Mr. Pruitt filed his Rule 37 petition with the Circuit Court of Franklin County sixty-four days after the Arkansas Court of Appeals mandate affirming his conviction was filed. (Doc. No. 9-3.) The court denied the petition because it was untimely (Doc. No. 9-2) and Mr. Pruitt's attempt to file a belated appeal was denied by the Arkansas Supreme Court for lack of jurisdiction. Because the Rule 37 appeal was untimely, the State of Arkansas was not afforded the opportunity to correct any constitutional errors. This Court cannot now review the merits of Mr. Pruitt's ineffective assistance claims without Arkansas being given the chance to review them. Therefore, Mr. Pruitt's claims that his trial counsel was ineffective are procedurally defaulted and must be dismissed.

B. Abuse of Trial Court Discretion

Mr. Pruitt's third ground for habeas relief is based on his claim that the trial court abused its discretion by denying his pretrial motion for severance. (Doc. No. 2.) However, a federal court may only consider a habeas petition filed by a state prisoner "on the ground that he is in custody in violation of the Constitution or laws or treaties of the United States." 28 U.S.C. § 2254(a); see also Rule 1(a)(1) of the Rules Governing Section 2254 Cases in the United States District Courts. Claims based on errors of state law are not cognizable in federal habeas petition. Estelle v. McGuire, 502 U.S. 62, 67-68 (1991). Furthermore, federal habeas courts do not sit to review state law claims. See Meyer v. Sargent, 854 F.2d 1110, 1116 (8th Cir. 1988).

The trial court denied Mr. Pruitt's pretrial motion to sever the criminal offenses, and Mr. Pruitt failed to raise the issue again at the close of evidence. Arkansas Rules of Criminal Procedure states, "If a defendant's pretrial motion for severance was overruled, he may renew the motion on the same grounds before or at the close of all evidence. Severance is waived by failure to renew the motion. " Ark. R. Crim. P. 22.1(b) (emphasis added). When ruling on Mr. Pruitt's appeal the Arkansas Supreme Court stated that Mr. Pruitt had waived severance at trial, and the issue could not be appealed. Pruitt v. State, 2013 Ark. 128, 3 (2013). Mr. Pruitt's claim of abuse of discretion is based on the laws of the State of Arkansas and not on a violation of the Constitution of the United States. Therefore, this claim is not cognizable in a federal habeas petition and should be dismissed.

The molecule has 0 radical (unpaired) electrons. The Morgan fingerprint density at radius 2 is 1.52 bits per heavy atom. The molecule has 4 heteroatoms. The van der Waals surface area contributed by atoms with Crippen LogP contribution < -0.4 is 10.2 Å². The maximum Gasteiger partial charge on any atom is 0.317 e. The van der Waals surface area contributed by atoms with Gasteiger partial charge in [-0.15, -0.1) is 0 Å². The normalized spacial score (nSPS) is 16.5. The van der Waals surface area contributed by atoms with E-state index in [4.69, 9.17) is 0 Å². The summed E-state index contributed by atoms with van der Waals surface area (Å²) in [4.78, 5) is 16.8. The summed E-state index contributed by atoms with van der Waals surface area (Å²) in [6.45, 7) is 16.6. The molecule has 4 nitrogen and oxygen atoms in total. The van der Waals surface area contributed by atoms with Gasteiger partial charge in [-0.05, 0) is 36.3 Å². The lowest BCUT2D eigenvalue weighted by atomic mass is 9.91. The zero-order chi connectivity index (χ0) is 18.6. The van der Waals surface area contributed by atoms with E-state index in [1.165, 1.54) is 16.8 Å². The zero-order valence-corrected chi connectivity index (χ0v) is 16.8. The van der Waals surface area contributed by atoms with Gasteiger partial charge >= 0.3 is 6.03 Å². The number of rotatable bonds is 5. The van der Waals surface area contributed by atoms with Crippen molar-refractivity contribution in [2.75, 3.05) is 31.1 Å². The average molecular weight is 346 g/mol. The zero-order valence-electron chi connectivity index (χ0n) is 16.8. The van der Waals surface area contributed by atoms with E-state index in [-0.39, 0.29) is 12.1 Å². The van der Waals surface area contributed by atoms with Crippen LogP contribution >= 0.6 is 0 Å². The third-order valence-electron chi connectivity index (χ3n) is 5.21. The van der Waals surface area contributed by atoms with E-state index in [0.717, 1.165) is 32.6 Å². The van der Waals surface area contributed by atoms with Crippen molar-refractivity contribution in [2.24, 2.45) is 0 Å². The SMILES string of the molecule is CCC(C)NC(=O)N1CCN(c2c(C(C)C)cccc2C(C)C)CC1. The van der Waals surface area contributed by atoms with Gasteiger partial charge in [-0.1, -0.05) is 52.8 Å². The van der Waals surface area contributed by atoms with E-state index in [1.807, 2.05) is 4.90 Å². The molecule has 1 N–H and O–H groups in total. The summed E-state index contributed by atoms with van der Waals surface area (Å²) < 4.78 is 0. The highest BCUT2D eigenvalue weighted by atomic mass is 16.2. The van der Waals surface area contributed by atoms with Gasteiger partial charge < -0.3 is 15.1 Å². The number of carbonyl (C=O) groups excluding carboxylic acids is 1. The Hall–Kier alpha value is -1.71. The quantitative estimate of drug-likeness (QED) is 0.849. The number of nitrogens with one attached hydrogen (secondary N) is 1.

C. Actual Innocence

Although Mr. Pruitt claims actual innocence as his first ground of habeas relief, Respondent correctly asserts that actual innocence is not a ground for habeas relief. See Herrera v. Collins, 506 U.S. 390, 400 (1993). This Court will construe Mr. Pruitt's claim as an excuse for his procedural default. The United States Supreme Court made it clear in McQuiggin v. Perkins, that a claim of actual innocence acts "as a gateway to adjudication of a federal habeas petition on the merits." 569 U.S. ___, 133 S.Ct. 1924, 1936 (2013). However, to establish a claim of actual innocence, the petitioner must show factual innocence, not simply legal insufficiency of the evidence to support a conviction. McNeal v. United States, 249 F.3d 747, 749 (8th Cir. 2001). Furthermore, Mr. Pruitt must establish that (1) new and reliable evidence that was not presented to the state courts, and (2) that in light of the new evidence, it is more likely than not that no reasonable juror would have convicted him. See Weeks v. Bowersox, 119 F.3d 1342, 1351 (8th Cir. 1997) (emphasis added). Evidence is "new" if it was not available at the time of trial through the exercise of due diligence. Nooner v. Hobbs, F.3d 921, 934 (8th Cir. 2012).

In Mr. Pruitt's claim of actual innocence, he contends that (1) an Arkansas State Police investigator stated, under oath, there was no evidence of the crimes; (2) the victim's mother denies the "facts of the charging information"; (3) and "Petitioner maintain[s] his innocence." (Doc. No. 2 at 4.) Mr. Pruitt does not provide factual innocence nor does he provide new evidence. His claim is simply insufficient, and does not excuse the procedural default of his ineffective assistance claim.


Pursuant to Rule 11 of the Rules Governing Section 2254 Cases in the United States District Courts, a district court "must issue or deny a certificate of appealability when it enters a final order adverse to the applicant." In cases where the petitioner's claims are procedurally barred, a district court must consider the following factors when determining whether it should issue a certificate of appealability: "(1) if the claim is clearly procedurally defaulted, the certificate should not be issued; (2) even if the procedural default is not clear, if there is no merit to the substantive constitutional claims, the certificate should not be issued; but, (3) if the procedural default is not clear and the substantive constitutional claims are debatable among jurists of reason, the certificate should be granted." Khaimov v. Crist, 297 F.3d 783, 786 (8th Cir. 2002) (citing Slack v. McDaniel, 529 U.S. 473, 484-85 (2000)); see also Langley v. Norris, 465 F.3d 861, 863 (8th Cir. 2006). Mr. Pruitt's claims are either procedurally defaulted or not cognizable in a federal habeas proceeding. Therefore, no certificate of appealability should be issued.



1. The Petition for Writ of Habeas Corpus (Doc. No. 2) be DISMISSED with prejudice, and the requested relief be DENIED.

2. A certificate of appealability not be issued.

3. All pending motions be denied.